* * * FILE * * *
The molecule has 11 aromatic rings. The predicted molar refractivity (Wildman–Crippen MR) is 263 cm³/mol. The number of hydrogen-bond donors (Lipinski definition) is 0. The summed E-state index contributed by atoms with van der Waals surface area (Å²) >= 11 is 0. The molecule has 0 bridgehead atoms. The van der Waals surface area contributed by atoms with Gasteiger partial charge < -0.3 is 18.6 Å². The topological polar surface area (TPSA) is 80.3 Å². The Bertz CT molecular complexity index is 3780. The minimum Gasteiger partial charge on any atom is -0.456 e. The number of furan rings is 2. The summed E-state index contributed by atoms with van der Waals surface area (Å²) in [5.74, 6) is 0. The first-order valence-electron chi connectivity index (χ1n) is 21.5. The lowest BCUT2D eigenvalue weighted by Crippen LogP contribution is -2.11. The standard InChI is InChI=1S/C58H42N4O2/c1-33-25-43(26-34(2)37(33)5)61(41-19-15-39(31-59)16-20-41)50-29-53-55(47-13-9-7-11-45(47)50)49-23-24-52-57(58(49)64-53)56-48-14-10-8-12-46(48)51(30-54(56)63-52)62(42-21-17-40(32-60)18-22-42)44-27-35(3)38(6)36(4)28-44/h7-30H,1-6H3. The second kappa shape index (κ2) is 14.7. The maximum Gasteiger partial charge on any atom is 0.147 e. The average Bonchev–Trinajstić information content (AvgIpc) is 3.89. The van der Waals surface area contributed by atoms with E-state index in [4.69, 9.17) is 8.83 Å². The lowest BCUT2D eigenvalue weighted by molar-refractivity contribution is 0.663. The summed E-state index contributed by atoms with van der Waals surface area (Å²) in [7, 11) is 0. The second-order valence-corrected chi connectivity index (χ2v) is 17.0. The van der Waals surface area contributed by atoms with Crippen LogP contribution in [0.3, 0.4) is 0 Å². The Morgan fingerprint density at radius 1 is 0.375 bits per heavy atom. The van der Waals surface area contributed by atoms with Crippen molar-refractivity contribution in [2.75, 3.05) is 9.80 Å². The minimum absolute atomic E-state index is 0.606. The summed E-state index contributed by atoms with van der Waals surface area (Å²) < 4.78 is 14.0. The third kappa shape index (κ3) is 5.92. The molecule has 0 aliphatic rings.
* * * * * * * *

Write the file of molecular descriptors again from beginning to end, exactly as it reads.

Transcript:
The molecule has 11 aromatic rings. The predicted molar refractivity (Wildman–Crippen MR) is 263 cm³/mol. The number of hydrogen-bond donors (Lipinski definition) is 0. The summed E-state index contributed by atoms with van der Waals surface area (Å²) >= 11 is 0. The molecule has 0 bridgehead atoms. The van der Waals surface area contributed by atoms with Gasteiger partial charge < -0.3 is 18.6 Å². The topological polar surface area (TPSA) is 80.3 Å². The Bertz CT molecular complexity index is 3780. The minimum Gasteiger partial charge on any atom is -0.456 e. The number of furan rings is 2. The summed E-state index contributed by atoms with van der Waals surface area (Å²) in [5.74, 6) is 0. The first-order valence-electron chi connectivity index (χ1n) is 21.5. The lowest BCUT2D eigenvalue weighted by Crippen LogP contribution is -2.11. The standard InChI is InChI=1S/C58H42N4O2/c1-33-25-43(26-34(2)37(33)5)61(41-19-15-39(31-59)16-20-41)50-29-53-55(47-13-9-7-11-45(47)50)49-23-24-52-57(58(49)64-53)56-48-14-10-8-12-46(48)51(30-54(56)63-52)62(42-21-17-40(32-60)18-22-42)44-27-35(3)38(6)36(4)28-44/h7-30H,1-6H3. The second kappa shape index (κ2) is 14.7. The maximum Gasteiger partial charge on any atom is 0.147 e. The average Bonchev–Trinajstić information content (AvgIpc) is 3.89. The van der Waals surface area contributed by atoms with E-state index in [4.69, 9.17) is 8.83 Å². The lowest BCUT2D eigenvalue weighted by molar-refractivity contribution is 0.663. The summed E-state index contributed by atoms with van der Waals surface area (Å²) in [7, 11) is 0. The second-order valence-corrected chi connectivity index (χ2v) is 17.0. The van der Waals surface area contributed by atoms with Crippen LogP contribution in [0.3, 0.4) is 0 Å². The Morgan fingerprint density at radius 1 is 0.375 bits per heavy atom. The van der Waals surface area contributed by atoms with Crippen molar-refractivity contribution in [2.75, 3.05) is 9.80 Å². The minimum absolute atomic E-state index is 0.606. The summed E-state index contributed by atoms with van der Waals surface area (Å²) < 4.78 is 14.0. The third kappa shape index (κ3) is 5.92. The molecule has 0 aliphatic rings.